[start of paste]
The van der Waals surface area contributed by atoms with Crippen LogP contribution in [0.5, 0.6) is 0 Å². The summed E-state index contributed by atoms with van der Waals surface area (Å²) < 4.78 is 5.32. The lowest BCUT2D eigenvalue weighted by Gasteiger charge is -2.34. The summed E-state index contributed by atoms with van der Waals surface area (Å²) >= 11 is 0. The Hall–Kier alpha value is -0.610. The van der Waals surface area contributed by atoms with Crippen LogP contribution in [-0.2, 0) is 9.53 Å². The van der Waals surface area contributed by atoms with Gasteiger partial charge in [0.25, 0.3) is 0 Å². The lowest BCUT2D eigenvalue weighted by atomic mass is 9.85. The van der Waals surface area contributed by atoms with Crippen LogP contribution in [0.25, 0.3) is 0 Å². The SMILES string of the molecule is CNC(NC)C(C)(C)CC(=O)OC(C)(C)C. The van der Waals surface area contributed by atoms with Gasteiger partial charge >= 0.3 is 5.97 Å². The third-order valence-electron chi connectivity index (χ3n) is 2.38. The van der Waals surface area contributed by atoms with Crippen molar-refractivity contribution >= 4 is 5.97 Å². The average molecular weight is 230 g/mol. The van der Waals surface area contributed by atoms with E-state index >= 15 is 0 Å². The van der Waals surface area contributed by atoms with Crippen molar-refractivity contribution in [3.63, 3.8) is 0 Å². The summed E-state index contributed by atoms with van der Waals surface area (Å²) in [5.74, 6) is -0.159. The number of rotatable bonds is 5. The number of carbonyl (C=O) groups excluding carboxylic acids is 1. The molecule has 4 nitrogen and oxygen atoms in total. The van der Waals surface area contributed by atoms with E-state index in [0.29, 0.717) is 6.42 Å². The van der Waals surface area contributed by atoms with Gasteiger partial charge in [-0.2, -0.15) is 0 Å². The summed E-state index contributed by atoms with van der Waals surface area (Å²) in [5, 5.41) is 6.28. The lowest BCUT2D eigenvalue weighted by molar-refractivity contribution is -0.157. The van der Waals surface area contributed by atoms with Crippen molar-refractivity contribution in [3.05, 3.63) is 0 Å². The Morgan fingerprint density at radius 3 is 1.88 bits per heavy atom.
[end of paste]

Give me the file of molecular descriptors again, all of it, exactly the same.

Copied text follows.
The van der Waals surface area contributed by atoms with Crippen LogP contribution in [0.5, 0.6) is 0 Å². The summed E-state index contributed by atoms with van der Waals surface area (Å²) < 4.78 is 5.32. The lowest BCUT2D eigenvalue weighted by Gasteiger charge is -2.34. The summed E-state index contributed by atoms with van der Waals surface area (Å²) >= 11 is 0. The Hall–Kier alpha value is -0.610. The van der Waals surface area contributed by atoms with Crippen LogP contribution in [-0.2, 0) is 9.53 Å². The van der Waals surface area contributed by atoms with Gasteiger partial charge in [0.25, 0.3) is 0 Å². The lowest BCUT2D eigenvalue weighted by atomic mass is 9.85. The van der Waals surface area contributed by atoms with Crippen LogP contribution in [0.25, 0.3) is 0 Å². The SMILES string of the molecule is CNC(NC)C(C)(C)CC(=O)OC(C)(C)C. The van der Waals surface area contributed by atoms with Gasteiger partial charge >= 0.3 is 5.97 Å². The third-order valence-electron chi connectivity index (χ3n) is 2.38. The van der Waals surface area contributed by atoms with Crippen molar-refractivity contribution >= 4 is 5.97 Å². The average molecular weight is 230 g/mol. The van der Waals surface area contributed by atoms with E-state index >= 15 is 0 Å². The van der Waals surface area contributed by atoms with Crippen molar-refractivity contribution in [3.63, 3.8) is 0 Å². The summed E-state index contributed by atoms with van der Waals surface area (Å²) in [5.74, 6) is -0.159. The number of rotatable bonds is 5. The number of carbonyl (C=O) groups excluding carboxylic acids is 1. The molecule has 4 nitrogen and oxygen atoms in total. The van der Waals surface area contributed by atoms with E-state index in [0.29, 0.717) is 6.42 Å². The van der Waals surface area contributed by atoms with Gasteiger partial charge in [-0.2, -0.15) is 0 Å². The summed E-state index contributed by atoms with van der Waals surface area (Å²) in [5, 5.41) is 6.28. The lowest BCUT2D eigenvalue weighted by molar-refractivity contribution is -0.157. The van der Waals surface area contributed by atoms with Crippen molar-refractivity contribution in [3.05, 3.63) is 0 Å². The Morgan fingerprint density at radius 3 is 1.88 bits per heavy atom.